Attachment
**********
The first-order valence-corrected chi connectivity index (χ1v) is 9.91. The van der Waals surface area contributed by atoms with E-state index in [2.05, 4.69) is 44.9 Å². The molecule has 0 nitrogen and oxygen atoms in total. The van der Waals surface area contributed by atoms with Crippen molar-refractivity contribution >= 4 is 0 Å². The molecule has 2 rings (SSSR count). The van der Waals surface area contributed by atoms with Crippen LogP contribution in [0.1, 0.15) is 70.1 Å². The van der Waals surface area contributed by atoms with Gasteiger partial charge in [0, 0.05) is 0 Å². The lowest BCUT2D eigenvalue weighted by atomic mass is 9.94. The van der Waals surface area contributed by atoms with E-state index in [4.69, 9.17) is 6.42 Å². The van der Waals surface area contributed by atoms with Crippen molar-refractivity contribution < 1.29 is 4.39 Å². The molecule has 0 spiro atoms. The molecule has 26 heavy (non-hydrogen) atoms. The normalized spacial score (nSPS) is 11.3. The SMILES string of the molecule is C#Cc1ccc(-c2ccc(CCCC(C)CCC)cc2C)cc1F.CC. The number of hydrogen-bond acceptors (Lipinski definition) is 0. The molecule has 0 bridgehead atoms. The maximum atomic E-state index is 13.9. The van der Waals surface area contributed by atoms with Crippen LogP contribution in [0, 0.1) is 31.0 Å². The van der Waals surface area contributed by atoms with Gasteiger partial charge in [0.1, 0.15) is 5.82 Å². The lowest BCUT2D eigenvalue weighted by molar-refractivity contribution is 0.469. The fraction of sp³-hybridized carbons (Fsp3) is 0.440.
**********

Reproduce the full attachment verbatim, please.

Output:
The first-order valence-corrected chi connectivity index (χ1v) is 9.91. The van der Waals surface area contributed by atoms with E-state index in [2.05, 4.69) is 44.9 Å². The molecule has 0 nitrogen and oxygen atoms in total. The van der Waals surface area contributed by atoms with Crippen molar-refractivity contribution >= 4 is 0 Å². The molecule has 2 rings (SSSR count). The van der Waals surface area contributed by atoms with Crippen LogP contribution in [0.1, 0.15) is 70.1 Å². The van der Waals surface area contributed by atoms with Gasteiger partial charge in [0, 0.05) is 0 Å². The lowest BCUT2D eigenvalue weighted by atomic mass is 9.94. The van der Waals surface area contributed by atoms with E-state index in [4.69, 9.17) is 6.42 Å². The van der Waals surface area contributed by atoms with Crippen molar-refractivity contribution < 1.29 is 4.39 Å². The molecule has 0 spiro atoms. The molecule has 26 heavy (non-hydrogen) atoms. The normalized spacial score (nSPS) is 11.3. The SMILES string of the molecule is C#Cc1ccc(-c2ccc(CCCC(C)CCC)cc2C)cc1F.CC. The number of hydrogen-bond acceptors (Lipinski definition) is 0. The molecule has 0 bridgehead atoms. The maximum atomic E-state index is 13.9. The van der Waals surface area contributed by atoms with Crippen LogP contribution in [0, 0.1) is 31.0 Å². The van der Waals surface area contributed by atoms with Gasteiger partial charge in [0.1, 0.15) is 5.82 Å². The lowest BCUT2D eigenvalue weighted by molar-refractivity contribution is 0.469. The fraction of sp³-hybridized carbons (Fsp3) is 0.440.